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Why we collect your personal data
We collect personal data under the terms of the University’s Royal Charter in our capacity as a teaching and research body to advance education and learning. Specific purposes for data collection on this occasion are clinical or medical (which means research into treating, diagnosing or alleviating the symptoms of disease) or physiology (which means understanding how the body works, whether in a healthy state or while unwell).
Legal basis for processing your personal data under UK GDPR
The legal basis for processing your personal data on this occasion under Article 6(1e) of the UK General Data Protection Regulations "processing is necessary for the performance of a task carried out in the public interest".
Source of Data
Where data is not collected directly from research participants, the University may obtain data from trusted partners such as NHS Digital (who provide the University with HES/Mortality data, for example).
Special category personal data
In addition to the legal basis for processing your personal data, the University must meet a further basis when processing any special category data, including: personal data revealing racial or ethnic origin, political opinions, religious or philosophical beliefs, or trade union membership, and the processing of genetic data, biometric data for the purpose of uniquely identifying a natural person, data concerning health or data concerning a natural person’s sex life or sexual orientation.
The basis for processing your sensitive personal data on this occasion is Article 9(2j) "processing is necessary for archiving purposes in the public interest, scientific or historical research purposes or statistical purposes".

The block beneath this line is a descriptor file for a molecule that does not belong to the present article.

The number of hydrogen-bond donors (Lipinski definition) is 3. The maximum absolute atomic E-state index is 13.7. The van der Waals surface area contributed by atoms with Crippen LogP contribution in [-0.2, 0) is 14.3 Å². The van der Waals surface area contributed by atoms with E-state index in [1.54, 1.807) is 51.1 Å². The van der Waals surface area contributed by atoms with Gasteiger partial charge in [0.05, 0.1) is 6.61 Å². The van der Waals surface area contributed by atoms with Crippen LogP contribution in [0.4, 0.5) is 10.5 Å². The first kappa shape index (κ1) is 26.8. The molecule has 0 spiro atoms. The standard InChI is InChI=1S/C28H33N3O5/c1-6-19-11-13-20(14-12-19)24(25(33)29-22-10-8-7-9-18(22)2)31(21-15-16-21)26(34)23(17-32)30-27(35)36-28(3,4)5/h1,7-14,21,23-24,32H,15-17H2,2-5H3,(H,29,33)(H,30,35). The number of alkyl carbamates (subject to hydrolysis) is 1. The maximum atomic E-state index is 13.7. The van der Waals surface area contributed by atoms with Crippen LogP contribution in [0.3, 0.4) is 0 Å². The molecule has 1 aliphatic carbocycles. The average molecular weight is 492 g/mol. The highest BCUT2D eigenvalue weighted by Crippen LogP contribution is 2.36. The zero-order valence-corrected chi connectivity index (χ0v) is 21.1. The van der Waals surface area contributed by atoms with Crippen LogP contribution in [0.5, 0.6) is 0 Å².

How long we keep your data
The University may store your data for up to a period of no less than 7 years after the research project finishes and is published. The researchers who gathered or processed the data may also store the data indefinitely and reuse it in future research. You will not be identifiable in data used in this way. Measures to safeguard your identity in stored data include encryption, pseudonymisation and full anonymisation, whichever is applicable to the particular research study
Who we share your data with
Extracts of your data about you may be disclosed in published works that are posted online for use by the scientific community. Your data may also be stored indefinitely on external data repositories (for example, the UK Data Archive) and be further processed for archiving purposes in the public interest, or for historical, scientific or statistical purposes. It may also move with the researcher who collected your data to another institution in the future.
Transfers of your data outside Europe
If data is transferred out of the European Union we will endeavour to only transfer to countries who are on the EU list of adequate countries or to apply adequate safeguards as stated above to protect your privacy.
The University of Nottingham also works with suppliers and partners who may make use of Cloud and/or hosted technologies. We undertake data security due diligence on our partners, ensure that suitable contracts are in place and that these partners conform to appropriate accreditations.
Wherever these transfers take place, the University will have an appropriate contract in place and there are strict rules regarding the confidentiality and security of your information in place to safeguard it.
We will keep this privacy notice under regular review and we will place any updates on this web page. This privacy notice was last updated on 4 June 2018.
Individual Research Project Privacy Notices
Where possible, the University distributes privacy notices relating to research projects to participants at the time of joining the project in electronic form or in physical form. Many areas of the University have dedicated webspace where they can display privacy notices for specific research projects. Where this is not possible, they may be found below.
Television and Academic Achievement: Evidence from the Digital Television Transition in the UK
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